Please share this article and the resources it offers, because you never know who it may benefit. There is a way to end the cycle of violence, and my challenge to you is to BE A PART OF THE SOLUTION. Need more information on how you can be an ally to survivors or resources? Please contact me, and I would be happy to assist. 

      If you or someone you know is currently experiencing domestic violence there are resources available to you. Please call the National Domestic Violence Hotline Support, resources and advice for your safety 1-800-799-SAFE (7233) 24/7, 365 days a year. Bilingual advocates on hand. 

     The author, Lauren Reminger, is a domestic violence survivor and an Associate Marriage and Family Therapist, AMF95143; Supervised by Naomi Cooper Martin MFC48304. Lauren specializes the treatments of trauma, like those described above, and is currently accepting new clients in Escondido at the Therapeutic Center for Anxiety and Trauma. Please call (760) 237-8181 for an appointment or questions. Lauren can also assist survivors in building personalized safety plans and providing resources for any stage in the process. You can also view her website LaurenRemingerCounseling.com for additional resources and information.

Centers for Disease Control and Prevention. (2017, August 22). Intimate Partner Violence.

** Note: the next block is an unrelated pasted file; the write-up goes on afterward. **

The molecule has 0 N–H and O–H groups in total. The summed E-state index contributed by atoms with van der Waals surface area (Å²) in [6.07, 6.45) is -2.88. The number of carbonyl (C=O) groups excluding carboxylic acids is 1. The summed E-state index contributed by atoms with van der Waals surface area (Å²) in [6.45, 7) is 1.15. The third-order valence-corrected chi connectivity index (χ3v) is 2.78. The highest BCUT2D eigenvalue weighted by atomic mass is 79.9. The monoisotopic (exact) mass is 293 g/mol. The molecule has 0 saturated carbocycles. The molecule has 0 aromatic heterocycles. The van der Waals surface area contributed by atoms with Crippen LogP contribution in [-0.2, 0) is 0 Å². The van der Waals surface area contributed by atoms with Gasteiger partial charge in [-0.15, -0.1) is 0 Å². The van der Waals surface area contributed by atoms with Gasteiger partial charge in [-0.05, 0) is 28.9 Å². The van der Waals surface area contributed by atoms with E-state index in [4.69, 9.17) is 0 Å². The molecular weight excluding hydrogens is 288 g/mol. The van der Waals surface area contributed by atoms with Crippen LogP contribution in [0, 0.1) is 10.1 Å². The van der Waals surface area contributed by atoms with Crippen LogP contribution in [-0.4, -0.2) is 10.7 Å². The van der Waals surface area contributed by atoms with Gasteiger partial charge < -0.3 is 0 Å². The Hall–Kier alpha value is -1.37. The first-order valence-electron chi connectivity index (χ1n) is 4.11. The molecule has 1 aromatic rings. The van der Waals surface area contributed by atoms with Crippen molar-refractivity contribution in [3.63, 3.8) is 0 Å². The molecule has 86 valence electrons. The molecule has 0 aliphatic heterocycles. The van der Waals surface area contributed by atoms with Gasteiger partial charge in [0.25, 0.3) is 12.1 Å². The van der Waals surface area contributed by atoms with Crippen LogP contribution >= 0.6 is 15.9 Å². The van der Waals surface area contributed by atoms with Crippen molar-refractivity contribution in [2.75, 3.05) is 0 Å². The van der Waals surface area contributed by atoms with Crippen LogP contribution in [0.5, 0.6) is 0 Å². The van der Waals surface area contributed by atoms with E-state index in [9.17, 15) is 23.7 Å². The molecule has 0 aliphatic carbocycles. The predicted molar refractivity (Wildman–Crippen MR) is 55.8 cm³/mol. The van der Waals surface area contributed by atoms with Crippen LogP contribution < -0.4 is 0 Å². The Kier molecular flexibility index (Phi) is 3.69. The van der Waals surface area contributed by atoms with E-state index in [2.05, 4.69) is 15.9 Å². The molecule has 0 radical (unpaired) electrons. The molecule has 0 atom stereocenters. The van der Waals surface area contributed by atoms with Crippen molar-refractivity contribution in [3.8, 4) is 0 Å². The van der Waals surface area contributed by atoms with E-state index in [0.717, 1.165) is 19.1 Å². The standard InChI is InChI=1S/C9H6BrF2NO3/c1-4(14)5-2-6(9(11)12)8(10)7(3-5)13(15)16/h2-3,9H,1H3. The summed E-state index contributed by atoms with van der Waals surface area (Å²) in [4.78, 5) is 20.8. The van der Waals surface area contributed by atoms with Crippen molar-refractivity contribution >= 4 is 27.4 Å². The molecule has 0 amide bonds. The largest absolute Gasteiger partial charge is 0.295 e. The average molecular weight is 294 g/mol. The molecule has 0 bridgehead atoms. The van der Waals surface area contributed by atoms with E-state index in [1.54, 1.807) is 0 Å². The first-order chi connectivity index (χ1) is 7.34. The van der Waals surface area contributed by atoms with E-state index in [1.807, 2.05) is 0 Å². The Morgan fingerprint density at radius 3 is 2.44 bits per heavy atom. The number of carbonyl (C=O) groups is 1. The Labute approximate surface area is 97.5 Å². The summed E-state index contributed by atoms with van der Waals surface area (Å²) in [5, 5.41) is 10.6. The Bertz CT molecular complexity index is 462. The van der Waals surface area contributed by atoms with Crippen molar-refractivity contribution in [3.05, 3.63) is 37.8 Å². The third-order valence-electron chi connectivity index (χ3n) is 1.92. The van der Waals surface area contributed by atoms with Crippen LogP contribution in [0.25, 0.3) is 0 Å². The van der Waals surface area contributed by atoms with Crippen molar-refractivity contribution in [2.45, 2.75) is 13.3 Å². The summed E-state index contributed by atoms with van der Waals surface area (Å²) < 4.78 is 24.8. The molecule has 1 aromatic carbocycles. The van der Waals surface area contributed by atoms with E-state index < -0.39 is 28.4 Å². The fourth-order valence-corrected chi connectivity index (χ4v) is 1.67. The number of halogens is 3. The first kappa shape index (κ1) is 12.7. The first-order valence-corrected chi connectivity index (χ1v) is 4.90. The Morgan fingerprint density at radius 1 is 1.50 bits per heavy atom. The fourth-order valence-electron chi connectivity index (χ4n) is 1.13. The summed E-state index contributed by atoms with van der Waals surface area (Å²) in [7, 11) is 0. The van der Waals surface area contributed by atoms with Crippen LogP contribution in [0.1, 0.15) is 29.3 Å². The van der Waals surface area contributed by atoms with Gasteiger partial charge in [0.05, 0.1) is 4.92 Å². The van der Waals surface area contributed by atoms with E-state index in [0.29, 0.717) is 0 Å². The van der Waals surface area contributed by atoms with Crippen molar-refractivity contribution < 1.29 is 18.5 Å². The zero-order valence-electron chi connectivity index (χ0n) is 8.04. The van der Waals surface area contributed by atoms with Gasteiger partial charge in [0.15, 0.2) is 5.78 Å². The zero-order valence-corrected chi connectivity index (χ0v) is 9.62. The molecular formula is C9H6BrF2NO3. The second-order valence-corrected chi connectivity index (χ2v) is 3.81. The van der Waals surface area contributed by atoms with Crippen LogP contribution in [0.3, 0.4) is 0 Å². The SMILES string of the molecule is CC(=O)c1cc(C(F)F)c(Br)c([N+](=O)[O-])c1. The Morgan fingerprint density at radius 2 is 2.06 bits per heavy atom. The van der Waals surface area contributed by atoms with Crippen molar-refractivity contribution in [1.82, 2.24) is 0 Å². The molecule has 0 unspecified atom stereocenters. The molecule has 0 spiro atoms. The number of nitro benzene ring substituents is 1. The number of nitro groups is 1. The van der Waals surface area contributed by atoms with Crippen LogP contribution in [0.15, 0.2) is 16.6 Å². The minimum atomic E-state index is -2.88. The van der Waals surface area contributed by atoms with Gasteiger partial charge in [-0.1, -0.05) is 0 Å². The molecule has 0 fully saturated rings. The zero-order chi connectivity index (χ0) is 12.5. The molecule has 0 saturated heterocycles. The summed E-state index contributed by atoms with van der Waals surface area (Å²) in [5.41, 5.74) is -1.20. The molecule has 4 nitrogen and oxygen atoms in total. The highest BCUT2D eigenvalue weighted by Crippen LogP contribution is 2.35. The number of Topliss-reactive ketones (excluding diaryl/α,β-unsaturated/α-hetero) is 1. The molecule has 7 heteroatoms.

Retrieved from 
Childhood Domestic Violence Association. (2016, August 22). 10 Startling Statistics about Children of Domestic Violence. Retrieved April 15, 2018, from 
Intimate Partner Violence Survey. (2018, February 02). Retrieved April 15, 2018, from 
Power and Control Wheel. (2018). Retrieved April 15, 2018, from

This post was originally posted to The Therapeutic Center for Anxiety and Trauma's blog space, see it here. Lauren is currently a member of this team and this was simply reproduced to provide a direct link. Thank you for your time.

Friday, January 5, 2018

New year, new me? Well...

The new year is a great time to set some personal goals, but it can be difficult to stay on track for a number of reasons.

A common goal is to eat healthier and exercise, yet  we often hear jokes about how empty gyms become by February. For the sake of this post, I will use this goal as an example, but these methods of staying on track with your own personal goal can be applicable to almost any goal.

What makes the difference between those who keep their New Years resolutions and those who don’t? This post will discuss some of the most important aspects of sticking to your goals: motivation, planning for failure, support and staying S.M.A.R.T. with goals. 

First, ask yourself: why are you making this change and how important is making this change for you? 

Motivation is your reason behind why achieving your goal or resolution matters to you. Any motivation can be effective, but what really matters is how much importance you personally see in achieving your goal. For example, if your motivation for eating healthier and exercising is to be a positive example for your children and this is something that you place high value on, you are more likely to work harder to achieve your goal. Though, this is just one aspect of successfully achievement of your goal.

An aspect of achieving goals which is often overlooked is: what is your plan for failure?